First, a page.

Al Quie, former Republican governor, backs Seifert in GOP race
June 25, 2014 — 10:46am
A former Republican governor of Minnesota weighed in Friday on the GOP's four-way race to challenge Mark Dayton in November.
Al Quie was a former state senator and U.S. representative who was elected governor in 1978, when he defeated DFL incumbent Rudy Perpich. He said Seifert, a former House minority leader from Marshall, has the best shot at unseating Dayton.
"Just as I defeated a DFL incumbent to become governor, Marty Seifert has the ability to bring people together and win in November," Quie said, in a press release from the Seifert campaign.
On August 12, Seifert is running in the GOP primary for governor. His principle opponents are businessman Scott Honour, Hennepin County Commissioner Jeff Johnson and former House Speaker Kurt Zellers.
Quie is the first former Republican former to weigh in on the race. Tim Pawlenty, who served from 2003 to 2011, is now leading a Washington-based advocacy group for banks, and has stepped back from electoral politics. Arne Carlson, who led the state from 1991 to 1999, is no longer active in GOP politics, and has endorsed Democrats and Independence Party candidates in recent years.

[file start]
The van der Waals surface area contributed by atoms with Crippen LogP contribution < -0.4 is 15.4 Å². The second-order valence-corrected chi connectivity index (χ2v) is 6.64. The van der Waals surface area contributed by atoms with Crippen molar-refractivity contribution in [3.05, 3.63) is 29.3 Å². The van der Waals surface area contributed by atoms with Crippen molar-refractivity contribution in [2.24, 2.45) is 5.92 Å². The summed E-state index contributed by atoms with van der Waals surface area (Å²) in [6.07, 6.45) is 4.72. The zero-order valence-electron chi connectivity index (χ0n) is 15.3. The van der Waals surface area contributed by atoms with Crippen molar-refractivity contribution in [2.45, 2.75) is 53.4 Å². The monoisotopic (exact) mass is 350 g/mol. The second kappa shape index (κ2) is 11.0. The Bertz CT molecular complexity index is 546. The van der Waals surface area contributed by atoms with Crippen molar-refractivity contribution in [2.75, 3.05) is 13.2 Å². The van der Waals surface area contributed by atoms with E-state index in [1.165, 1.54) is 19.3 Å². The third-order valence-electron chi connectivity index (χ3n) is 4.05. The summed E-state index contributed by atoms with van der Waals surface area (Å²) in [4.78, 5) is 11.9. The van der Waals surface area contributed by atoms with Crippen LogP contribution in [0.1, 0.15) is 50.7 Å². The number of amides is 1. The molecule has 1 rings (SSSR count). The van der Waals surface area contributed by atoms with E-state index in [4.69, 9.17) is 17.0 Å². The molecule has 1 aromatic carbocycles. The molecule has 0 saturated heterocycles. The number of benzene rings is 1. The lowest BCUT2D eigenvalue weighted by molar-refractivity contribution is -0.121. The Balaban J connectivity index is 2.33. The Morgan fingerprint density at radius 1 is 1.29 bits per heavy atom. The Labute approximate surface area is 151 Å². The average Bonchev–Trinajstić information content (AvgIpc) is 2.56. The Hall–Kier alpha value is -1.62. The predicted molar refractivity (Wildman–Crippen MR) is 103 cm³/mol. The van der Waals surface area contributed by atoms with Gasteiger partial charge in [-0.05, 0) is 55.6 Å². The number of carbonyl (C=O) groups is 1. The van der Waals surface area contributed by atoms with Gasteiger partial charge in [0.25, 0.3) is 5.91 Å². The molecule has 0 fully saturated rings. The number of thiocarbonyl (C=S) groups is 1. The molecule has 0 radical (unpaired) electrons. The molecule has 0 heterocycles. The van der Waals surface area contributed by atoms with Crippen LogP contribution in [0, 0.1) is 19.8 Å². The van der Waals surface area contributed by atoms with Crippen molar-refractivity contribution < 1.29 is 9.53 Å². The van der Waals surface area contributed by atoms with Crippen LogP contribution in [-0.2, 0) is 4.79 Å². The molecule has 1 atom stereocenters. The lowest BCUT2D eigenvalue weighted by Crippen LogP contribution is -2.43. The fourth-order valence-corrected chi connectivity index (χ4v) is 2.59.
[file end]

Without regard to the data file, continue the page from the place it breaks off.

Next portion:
Quie is the last Republican governor to not hail from the Twin Cities, hailing from southeastern Minnesota's Rice County. Seifert is the only of his four opponents to hail from outside the Twin Cities, and has tried to use that distinction to build a deep base of support among rural Minnesota GOP activists.
"I have been impressed by Seifert's ability to connect with Minnesotans all over our state and his unique grasp of the issues that are important for our future," Quie said.
Amid reports that Donald Trump was in danger of not getting on Minnesota's presidential ballot, the Trump campaign says everything is in order and voters will have a chance to cast their ballot for him in November.
Interest groups spent less slightly money lobbying state government in 2015 than in the previous year, according to a report released Wednesday by the Minnesota Campaign Finance and Public Disclosure Board.
The relatively late entry into the contest is a signal that Seifert, a veteran political strategist and tactician, believes the candidates who have been running for months have yet to lock down Republicans' support.